E-Discovery for Dummies Outline - Chapter 17 - E-Discovery for Small Cases
17. E-Discovery for Small Cases
a. Small to Medium Enterprise (SME)
b. Computer Fraud and Abuse Act (CFAA) – provides remedies for the theft of customer or product data by terminated employees.
c. Motions to have ESI excluded i. Wiretap statute – only covers message intercepted while in transit. Not messages on a hard drive. ii. Privacy invasion – if computer is in a shared space where it can be used by both spouses – no claim, even if the computer is employer owned. iii. No expectation of privacy motion if computer is not password protected or encrypted.
d. Byrne v. Byrne (2002) – home computer compared to a filing cabinet by Justice Rigler - "Clearly, plaintiff could have access to the contents of a file cabinet left in the marital residence. In the same fashion she should have access to the contents of the computer." Company issued laptop subject to e-discovery because it is used for both business and personal purposes; when computer is shared by family, or couples tell each other their passwords, reading a spouse’s email and introducing them in court in a divorce case is often allowed.
e. Steps for Managing E-Discovery in Small Matters i. What access a party has had with devices and ESI? 1. Spyware programs may violate federal and state wiretap laws, ii. Send a preservation letter. 1. Instructs to stop using, accessing, turning on, powering, copying, deleting, removing or uninstalling any programs files, or folders, or booting up. iii. Retain forensics expert. 1. Both a computer forensic expert and a forensic accountant for opinions on password protected files or internet activities. iv. Review reports of both forensics experts.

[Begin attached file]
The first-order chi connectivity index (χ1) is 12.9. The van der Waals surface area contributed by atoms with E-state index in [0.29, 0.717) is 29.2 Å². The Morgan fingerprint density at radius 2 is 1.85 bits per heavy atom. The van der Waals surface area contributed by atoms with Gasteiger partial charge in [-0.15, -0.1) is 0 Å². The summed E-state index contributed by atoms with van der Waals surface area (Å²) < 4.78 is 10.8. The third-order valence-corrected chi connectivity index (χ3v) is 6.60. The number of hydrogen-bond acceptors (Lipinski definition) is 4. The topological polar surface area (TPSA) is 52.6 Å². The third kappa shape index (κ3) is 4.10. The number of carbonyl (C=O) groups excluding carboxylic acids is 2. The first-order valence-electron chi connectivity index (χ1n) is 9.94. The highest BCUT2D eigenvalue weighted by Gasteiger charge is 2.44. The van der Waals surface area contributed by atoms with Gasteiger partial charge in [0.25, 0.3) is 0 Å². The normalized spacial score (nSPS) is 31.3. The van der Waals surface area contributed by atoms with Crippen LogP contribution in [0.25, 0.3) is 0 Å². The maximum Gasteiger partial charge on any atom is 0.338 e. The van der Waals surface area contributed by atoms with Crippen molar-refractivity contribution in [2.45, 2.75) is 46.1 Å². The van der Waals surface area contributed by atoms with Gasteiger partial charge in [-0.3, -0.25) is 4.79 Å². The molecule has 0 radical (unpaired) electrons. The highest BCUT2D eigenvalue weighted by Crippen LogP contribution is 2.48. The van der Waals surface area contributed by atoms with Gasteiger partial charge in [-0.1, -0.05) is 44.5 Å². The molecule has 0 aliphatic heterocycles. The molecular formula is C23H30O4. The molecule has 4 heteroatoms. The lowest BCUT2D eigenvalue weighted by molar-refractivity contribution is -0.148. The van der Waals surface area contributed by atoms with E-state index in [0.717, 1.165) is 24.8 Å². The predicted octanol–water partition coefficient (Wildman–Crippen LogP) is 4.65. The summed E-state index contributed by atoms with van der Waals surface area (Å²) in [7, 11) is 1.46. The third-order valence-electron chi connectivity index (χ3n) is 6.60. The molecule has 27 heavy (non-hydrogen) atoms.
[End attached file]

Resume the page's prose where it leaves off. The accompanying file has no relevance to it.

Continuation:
f. Curbing E-Discovery with Proportionality i. Case value ii. Probative value of the evidence 1. FRCP 26(b)(2) discovery is limited if burden or expense outweighs proposed benefit considering needs of the case, amount in controversy, importance of issues at stake in the controversy, and importance of discovery in resolving the issues.
g. Personal Correspondence and Files i. Lorranine v. Markel Am. Ins. Co. – Judge Grimm disallowed emails offered by both parties in support of their summary judgment motions because neither attempted to authenticate the messages. ii. Courts will admit evidence so long as party can produce expert or witness who will claim that the records appear to be authentic.